Fokker D.VII Airplane
Organization: Brome County Historical Society
Address: 130 Lakeside, Knowlton, QC JOE 1V0
Contact: Arlene Royea, bchs(a)endirect.qc.ca
Description: World War I Fokker D VII airplane
Year made: 1918
Made by: Ostdeutche Albatros-Werke GmbH (East German Albatros Works Ltd.),
Johannisthal airfield, Berlin, Germany serial # D.6810/18
Materials/Medium: Wood with plywood, fabric covering, steel tubing interior, with Armament
Colours: Camouflage pattern – lozenge type
Size: Length: 6.954 m; Wingspan: 8.9 m; Height: 2.75 m; Wing area: 20.5 m2; Empty weight: 670 kg;
Gross weight: 906 kg
Photos:(1) Betty Cowan; (2-4) David Corscadden. Courtesy Brome County Historical Society
The Fokker D.VII - Terror of the Western Skies
Joanne Croghan Marier
The Fokker D.VII was a World War I German airplane designed by Rienhold Platz of the Fokker-Flugzeuwerke. Arriving too late to change the course of the war for the German forces, the Fokker DVII was still considered to be the finest aircraft produced during that time period.
Early in 1918, the German government held a competition with their front line fighter pilots to test a number of aircraft designs. The D.VII was tested by the famous Baron Manfred von Richtofen also known as “The Red Baron,” who found the plane to be unsteady and unpredictable. Based on his recommendations, Platz redesigned the rear fuselage and made other structural improvements. Once the modifications were made, the D.VII was ordered into production.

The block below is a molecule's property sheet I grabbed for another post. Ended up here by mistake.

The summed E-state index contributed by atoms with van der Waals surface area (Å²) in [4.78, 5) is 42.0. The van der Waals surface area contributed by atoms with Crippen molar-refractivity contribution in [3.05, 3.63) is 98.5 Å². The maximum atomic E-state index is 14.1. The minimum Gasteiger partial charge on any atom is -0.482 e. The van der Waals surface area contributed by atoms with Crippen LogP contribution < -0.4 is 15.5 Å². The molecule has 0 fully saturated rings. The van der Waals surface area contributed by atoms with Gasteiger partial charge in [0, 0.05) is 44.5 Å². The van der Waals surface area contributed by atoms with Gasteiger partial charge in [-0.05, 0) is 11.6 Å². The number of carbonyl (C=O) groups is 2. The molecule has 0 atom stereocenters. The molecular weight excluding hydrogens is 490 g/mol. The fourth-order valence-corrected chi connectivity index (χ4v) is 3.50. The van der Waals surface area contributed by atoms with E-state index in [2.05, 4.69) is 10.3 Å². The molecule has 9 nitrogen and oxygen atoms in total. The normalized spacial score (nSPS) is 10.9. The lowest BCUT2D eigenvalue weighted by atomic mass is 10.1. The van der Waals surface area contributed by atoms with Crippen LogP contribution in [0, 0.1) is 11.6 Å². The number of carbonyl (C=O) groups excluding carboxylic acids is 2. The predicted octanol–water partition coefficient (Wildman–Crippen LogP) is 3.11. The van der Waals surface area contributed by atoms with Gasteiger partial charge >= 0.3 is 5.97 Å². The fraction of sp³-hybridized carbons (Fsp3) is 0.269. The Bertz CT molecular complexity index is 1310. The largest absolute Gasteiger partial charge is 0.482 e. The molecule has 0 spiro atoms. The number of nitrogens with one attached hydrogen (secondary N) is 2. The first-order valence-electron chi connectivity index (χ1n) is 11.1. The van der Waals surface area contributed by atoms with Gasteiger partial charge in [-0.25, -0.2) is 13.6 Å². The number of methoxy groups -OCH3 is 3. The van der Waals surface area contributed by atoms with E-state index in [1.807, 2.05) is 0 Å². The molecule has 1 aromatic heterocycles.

It was known for its manoeuvrability and its ability to climb quickly at high angles of attack. This advantage allowed the D.VII to build up speed and energy during a dive attack and gave them the ability to choose targets at a high altitude. Fokker technology first allowed machine guns to be synchronized through the front propeller of the airplane.
Fokker was unable to produce the aircraft fast enough so the contract was also given to the Albatros-Werke and the Allgemeine Elektricitats-Gesellschaft companies. By August 1918, the Fokker D.VII had destroyed 565 Allied aircraft – making it one of the most feared airplanes of the war. When the war ended in November 1918, there were 775 Fokker aircraft in service.
Following the war, the terms of the Armistice asserted that the Germans surrender all weapons and munitions including the remaining examples of the D.VII. On November 27, 1918, just 16 days after the signing of the Armistice that ended the war, Senator George G. Foster of Knowlton sent a written request for unspecified “war trophies” to Dominion Archivist Col. A.G. Doughty. A month-long correspondence between the two men followed, and an agreement was made; the Brome County Historical Society would be the recipient of a Fokker D.VII plane if a building suitable for its display and safe keeping could be erected.